Where is the outrage over a law that was greeted by the right-wing news site Israel National News with the headline: "Cabinet Extends Measure Preventing 'Invasion by Marriage'"? Why, for Avnery and others, is the anti-boycott law -- and not the legally-sanctioned separation of Palestinian spouses -- the final straw? The key difference seems to be that the former will affect Jewish Israelis.

The ban on family unification is just one example, of course -- Israel's "vibrant democracy'"has long meant something rather different for Palestinians. But its renewal at the same time as the anti-boycott law dominated the headlines highlights the problematic politics of a mainstream Israeli left that seems more invigorated by a perceived urgency to "save Zionism" (i.e. through two-state ethnic separation) than by a fight against colonial occupation.

Ben White is a freelance journalist specialising in Israel/Palestine.

Ben White is an activist and writer. His latest book is "Palestinians in Israel: Segregation, Discrimination and Democracy"

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No, William Hague, there's nothing anti-democratic about opposing Brexit

The former Tory leader appears to be suffering from a bout of amnesia. 

William Hague just made an eyecatching claim in the House of Lords during the debate over Article 50. He attacked those Remainers still seeking to restore Britain’s European Union membership in general and Tony Blair in particular, saying that if he had called on voters to “rise up” against New Labour after he lost the election, Blair would have told him to listen to the voters.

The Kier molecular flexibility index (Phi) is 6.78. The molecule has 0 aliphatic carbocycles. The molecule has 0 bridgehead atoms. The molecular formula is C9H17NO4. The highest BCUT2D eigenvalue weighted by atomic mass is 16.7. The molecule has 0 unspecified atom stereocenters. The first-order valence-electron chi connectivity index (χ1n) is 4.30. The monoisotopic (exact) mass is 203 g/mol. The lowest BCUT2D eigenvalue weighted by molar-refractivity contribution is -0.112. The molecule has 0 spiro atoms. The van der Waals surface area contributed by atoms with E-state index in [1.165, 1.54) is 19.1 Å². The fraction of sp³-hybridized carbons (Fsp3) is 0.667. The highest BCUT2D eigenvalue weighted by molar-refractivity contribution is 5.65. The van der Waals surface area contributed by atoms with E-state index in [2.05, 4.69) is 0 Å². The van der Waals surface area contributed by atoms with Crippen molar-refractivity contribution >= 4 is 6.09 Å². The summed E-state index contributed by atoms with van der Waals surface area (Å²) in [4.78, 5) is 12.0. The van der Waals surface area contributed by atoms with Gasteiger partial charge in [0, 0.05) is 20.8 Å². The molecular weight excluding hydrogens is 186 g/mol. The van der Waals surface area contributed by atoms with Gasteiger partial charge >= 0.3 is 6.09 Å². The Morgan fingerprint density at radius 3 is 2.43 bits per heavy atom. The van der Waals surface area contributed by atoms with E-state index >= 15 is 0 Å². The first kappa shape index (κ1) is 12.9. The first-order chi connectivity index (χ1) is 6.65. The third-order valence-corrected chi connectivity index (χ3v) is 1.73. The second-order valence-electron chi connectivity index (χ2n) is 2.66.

To be fair to Hague, it has been sixteen years since he went down to crushing defeat to Blair, so he may have forgotten some of the details. Happily, the full text of his resignation speech the morning after is still online.

Here’s Hague, 2001:

"The people have spoken. And just as it is vital to encourage everyone to participate in our democracy, so it is important to understand and respect the result. The Labour party have won the election and I have already congratulated them on doing so. But they have done so without great public enthusiasm….It is therefore a vital task for the Conservative party in the coming parliament to hold the government to account for the promises they have made and the trust people have placed in it.”

And here’s Blair, 2017: